The case for tall wood buildings

The sustainability benefits of mass timber are a key reason for the growing interest in using wood products to build tall structures. Wood is a readily available renewable resource, sourced right here in British Columbia (B.C.). It has lower embodied energy and greenhouse gas emissions compared with non-renewable materials such as steel or concrete. And it continues to store carbon for the life of the building. Mass timber also offers additional benefits, including strength, design versatility, and speed of construction. As of April 2024, building code updates allow for mass timber construction of taller buildings up to 18 storeys high.

What is tall wood?

A tall wood building is generally defined as one with a height of seven or more storeys and built using mass timber components. Most tall wood buildings are actually hybrid designs, combining mass timber with other materials such as concrete podiums or concrete cores for lateral stability, or steel brace frames to manage high loads. The most common materials used for tall wood structures are glued laminated (glulam) beams and columns, along with cross-laminated timber (CLT), nail-laminated timber (NLT), and dowel-laminated timber (DLT) panels. Designers are developing new hybrid configurations every day, raising the bar for what’s possible with wood.

Brock Commons Tallwood House | Photo credit: brudder productions

brock commons exterior 2017 aug fii170718 credit brudder productions Banner

The evolution of getting taller

While tall wood buildings can be found all over the world, British Columbia has been a leader in advancing this type of construction. In 2009, BC became the first Canadian jurisdiction allowing residential wood structures of up to six storeys.

In 2014, the Wood Innovation and Design Centre was built in Prince George using local mass timber products. At eight levels (six storeys with a mezzanine plus a penthouse), the milestone project became one of the tallest wood buildings in North America.

That honour was eclipsed in 2017 with the completion of Brock Commons Tallwood House, an 18-storey student residence at the University of British Columbia. This project received international media coverage and recognition for expanding the possibilities of using mass timber in this type of construction. Brock Commons inspired architects, developers, and other building professionals to learn about tall wood design, showing people all around the world what is possible with wood.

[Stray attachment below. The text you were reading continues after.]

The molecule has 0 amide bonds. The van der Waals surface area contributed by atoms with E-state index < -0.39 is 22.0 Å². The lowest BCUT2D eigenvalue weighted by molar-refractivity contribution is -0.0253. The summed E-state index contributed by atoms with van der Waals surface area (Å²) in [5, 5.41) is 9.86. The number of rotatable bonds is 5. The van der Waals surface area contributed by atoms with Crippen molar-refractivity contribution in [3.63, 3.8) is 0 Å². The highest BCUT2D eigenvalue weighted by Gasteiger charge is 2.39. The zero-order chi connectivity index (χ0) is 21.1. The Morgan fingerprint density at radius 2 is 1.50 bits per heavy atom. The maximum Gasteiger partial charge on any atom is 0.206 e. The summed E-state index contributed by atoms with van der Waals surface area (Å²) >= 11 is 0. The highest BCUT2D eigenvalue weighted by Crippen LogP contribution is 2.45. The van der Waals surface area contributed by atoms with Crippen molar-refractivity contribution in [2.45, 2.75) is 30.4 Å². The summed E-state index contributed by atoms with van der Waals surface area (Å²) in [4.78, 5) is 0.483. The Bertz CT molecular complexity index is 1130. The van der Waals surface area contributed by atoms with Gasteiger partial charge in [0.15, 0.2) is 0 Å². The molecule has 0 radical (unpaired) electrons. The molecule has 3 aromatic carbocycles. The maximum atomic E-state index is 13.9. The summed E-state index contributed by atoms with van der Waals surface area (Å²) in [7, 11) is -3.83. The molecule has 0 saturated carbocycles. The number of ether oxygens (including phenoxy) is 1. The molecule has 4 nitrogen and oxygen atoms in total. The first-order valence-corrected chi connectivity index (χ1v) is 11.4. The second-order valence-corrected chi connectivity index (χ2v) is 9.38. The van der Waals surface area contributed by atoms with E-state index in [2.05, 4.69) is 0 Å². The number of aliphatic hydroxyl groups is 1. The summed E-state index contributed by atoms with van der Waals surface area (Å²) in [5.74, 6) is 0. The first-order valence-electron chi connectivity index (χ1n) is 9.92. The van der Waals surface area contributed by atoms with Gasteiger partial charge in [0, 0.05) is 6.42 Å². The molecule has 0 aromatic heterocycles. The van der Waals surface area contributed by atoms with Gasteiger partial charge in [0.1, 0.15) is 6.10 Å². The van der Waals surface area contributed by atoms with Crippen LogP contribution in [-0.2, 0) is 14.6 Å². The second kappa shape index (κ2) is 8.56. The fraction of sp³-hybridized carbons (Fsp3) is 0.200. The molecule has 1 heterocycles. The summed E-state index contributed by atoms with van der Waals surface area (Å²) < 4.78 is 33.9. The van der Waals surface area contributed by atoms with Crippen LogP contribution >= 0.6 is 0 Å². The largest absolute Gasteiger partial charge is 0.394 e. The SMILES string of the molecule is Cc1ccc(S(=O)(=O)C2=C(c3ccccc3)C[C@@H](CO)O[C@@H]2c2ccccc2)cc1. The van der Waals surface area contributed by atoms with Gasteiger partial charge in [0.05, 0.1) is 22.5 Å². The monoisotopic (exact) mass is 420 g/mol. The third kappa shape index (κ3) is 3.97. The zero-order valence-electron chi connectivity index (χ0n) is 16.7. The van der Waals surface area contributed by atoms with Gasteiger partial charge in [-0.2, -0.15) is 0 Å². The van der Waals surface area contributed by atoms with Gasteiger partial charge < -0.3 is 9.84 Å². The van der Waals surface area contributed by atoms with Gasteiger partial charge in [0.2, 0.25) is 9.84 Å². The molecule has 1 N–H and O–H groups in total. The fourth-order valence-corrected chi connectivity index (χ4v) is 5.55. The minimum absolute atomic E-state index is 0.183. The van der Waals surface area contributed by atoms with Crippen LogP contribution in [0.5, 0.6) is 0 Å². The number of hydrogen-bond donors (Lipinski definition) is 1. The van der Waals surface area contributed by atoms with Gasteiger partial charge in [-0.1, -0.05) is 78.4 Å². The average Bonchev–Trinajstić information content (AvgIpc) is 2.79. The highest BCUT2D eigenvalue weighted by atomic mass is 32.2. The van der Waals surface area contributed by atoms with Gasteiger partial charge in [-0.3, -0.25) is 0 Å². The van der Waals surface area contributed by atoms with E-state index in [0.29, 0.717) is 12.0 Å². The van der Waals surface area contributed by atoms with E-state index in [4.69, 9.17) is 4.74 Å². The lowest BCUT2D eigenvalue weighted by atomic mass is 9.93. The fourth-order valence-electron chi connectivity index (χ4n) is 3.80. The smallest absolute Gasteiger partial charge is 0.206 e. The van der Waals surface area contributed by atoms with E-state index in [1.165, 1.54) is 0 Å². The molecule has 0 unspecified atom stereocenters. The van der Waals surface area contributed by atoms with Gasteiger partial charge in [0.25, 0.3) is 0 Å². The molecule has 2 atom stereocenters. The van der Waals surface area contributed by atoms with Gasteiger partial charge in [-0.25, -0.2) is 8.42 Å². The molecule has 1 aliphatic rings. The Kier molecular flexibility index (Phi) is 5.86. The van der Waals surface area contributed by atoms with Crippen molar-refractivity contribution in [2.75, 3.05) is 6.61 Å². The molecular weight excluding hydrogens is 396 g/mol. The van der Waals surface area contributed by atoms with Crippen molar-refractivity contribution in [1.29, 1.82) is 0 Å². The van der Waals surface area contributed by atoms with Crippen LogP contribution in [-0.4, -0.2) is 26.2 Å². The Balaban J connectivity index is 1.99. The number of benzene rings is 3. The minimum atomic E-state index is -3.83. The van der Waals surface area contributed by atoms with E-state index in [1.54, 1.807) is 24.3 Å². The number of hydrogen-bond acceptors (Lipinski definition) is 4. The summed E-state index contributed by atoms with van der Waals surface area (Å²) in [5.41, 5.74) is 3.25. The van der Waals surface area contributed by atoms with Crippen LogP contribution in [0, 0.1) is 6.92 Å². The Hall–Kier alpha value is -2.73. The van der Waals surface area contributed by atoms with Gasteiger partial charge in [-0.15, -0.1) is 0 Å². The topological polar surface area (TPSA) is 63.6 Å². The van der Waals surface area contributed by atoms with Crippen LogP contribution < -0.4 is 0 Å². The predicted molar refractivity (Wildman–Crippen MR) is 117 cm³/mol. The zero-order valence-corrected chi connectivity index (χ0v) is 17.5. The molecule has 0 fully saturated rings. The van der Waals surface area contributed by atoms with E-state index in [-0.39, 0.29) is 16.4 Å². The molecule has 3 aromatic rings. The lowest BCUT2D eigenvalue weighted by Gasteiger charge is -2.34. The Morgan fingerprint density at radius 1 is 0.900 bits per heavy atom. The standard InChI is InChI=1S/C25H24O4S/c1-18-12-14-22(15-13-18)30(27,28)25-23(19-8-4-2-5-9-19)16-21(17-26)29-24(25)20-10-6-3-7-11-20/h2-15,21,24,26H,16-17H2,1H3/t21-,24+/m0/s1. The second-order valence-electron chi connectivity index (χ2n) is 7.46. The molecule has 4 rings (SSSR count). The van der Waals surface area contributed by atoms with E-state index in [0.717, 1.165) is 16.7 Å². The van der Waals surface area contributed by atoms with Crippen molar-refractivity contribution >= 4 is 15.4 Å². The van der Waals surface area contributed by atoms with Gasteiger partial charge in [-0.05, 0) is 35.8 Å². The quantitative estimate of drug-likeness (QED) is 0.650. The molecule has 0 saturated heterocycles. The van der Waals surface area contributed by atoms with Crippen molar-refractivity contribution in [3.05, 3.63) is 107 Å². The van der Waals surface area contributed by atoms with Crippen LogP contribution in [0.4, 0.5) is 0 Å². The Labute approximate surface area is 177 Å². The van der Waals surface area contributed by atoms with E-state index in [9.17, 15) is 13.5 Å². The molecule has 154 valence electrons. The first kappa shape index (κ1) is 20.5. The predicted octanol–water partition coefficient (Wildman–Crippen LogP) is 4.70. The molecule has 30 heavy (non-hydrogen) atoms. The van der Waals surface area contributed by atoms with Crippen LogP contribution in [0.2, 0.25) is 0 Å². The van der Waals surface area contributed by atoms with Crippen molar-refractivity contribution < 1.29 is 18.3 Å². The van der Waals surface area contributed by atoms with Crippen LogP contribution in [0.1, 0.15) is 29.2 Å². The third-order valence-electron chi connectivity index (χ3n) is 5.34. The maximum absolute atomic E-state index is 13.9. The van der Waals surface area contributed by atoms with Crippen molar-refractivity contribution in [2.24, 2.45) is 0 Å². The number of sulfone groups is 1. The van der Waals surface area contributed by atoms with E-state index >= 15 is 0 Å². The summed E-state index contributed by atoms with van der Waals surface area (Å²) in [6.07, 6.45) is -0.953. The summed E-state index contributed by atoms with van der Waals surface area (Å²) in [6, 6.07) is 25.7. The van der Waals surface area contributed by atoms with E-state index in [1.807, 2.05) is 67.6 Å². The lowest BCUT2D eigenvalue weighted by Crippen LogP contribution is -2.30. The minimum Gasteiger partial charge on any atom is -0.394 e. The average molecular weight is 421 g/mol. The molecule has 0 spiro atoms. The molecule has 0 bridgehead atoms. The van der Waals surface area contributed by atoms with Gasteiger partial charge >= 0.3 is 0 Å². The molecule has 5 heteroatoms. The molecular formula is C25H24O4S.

Today, B.C. continues to lead, encouraging advancements in technology and design worldwide. A recent example is Tallwood 1 at District 56 in Langford, B.C.—a 12-storey, mass timber multifamily building taking advantage of the two-way spanning capability of CLT. The City of Vancouver have released policies and incentives aimed to promote the construction of high-rise mass timber buildings and transition to more sustainable construction methods.

Tall wood demonstration projects

Since 2020, the Province of British Columbia has invested in advancing mass timber building systems and construction processes through the Mass Timber Demonstration Program (MTDP). The program helps highlight innovation and testing which has led to code updates and technological improvements that promote the advancement of tall wood construction. Current tall wood MTDP recipients include the following.

Under construction: The Hive

This 10-storey, mixed-use building demonstrates the innovative use of timber brace framing to withstand the effects of earthquakes in a tall building application. The design incorporates a variety of engineered wood products to achieve its design goals including glulam beams, columns, and braces, CLT floor panels, shear walls and balconies.

Rendering courtesy of DIALOG

Keith Drive rendering DIALOG

Main Street and 5th Avenue (Prototype)

Designed with mass timber, steel, and concrete, this 25-storey multi-family building showcases the importance of cost-effective hybrid design. This mass timber residential building demonstrates how low-carbon tall wood construction is a viable option for purpose-built rental housing. The building, originally named “Prototype”, sets out to be a model for future tall wood housing projects that are sustainable, cost-effective, and replicable.

Rendering courtesy of Henriquez Partners Architects

Prototype rendering south view

Main and Cordova (MAC)

This 11-storey, multi-family residential building demonstrates the effective use of mass timber in a rental building to deliver 120 affordable homes for mixed-income families who rent in Vancouver’s Downtown EastsideThis mass timber hybrid building will use cold-formed steel framing between CLT floor panels.

Rendering courtesy of Happy Harvest

River District Parcel 19.1

This development includes an 18-storey residential mixed-use mass timber tower built on a commercial/residential podium, plus a 7-storey mid-rise rental building. The project takes full advantage of mass timber’s faster prefabricated construction and aims to deliver a broad selection of housing units in line with the City of Vancouver’s Family Housing Mix Policy and guidelines for high-density developments for families with children.

Rendering courtesy of Westgroup Properties 

Rendering of a building focusing on a tower.
Tallwood 1 Rendering
Multi-family + Residential

Tallwood 1 at District 56

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Exterior rendering of the new Tall Timber Student Housing, BCIT Burnaby Campus
Education

BCIT Tall Timber Student Housing

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Early daytime construction aerial view of Brock Commons Tallwood House showing completed central elevator shafts protruding above cross-laminated timber (CLT) floor panels being set in place

Introduction to Brock Commons Tallwood House: UBC Tall Wood Building

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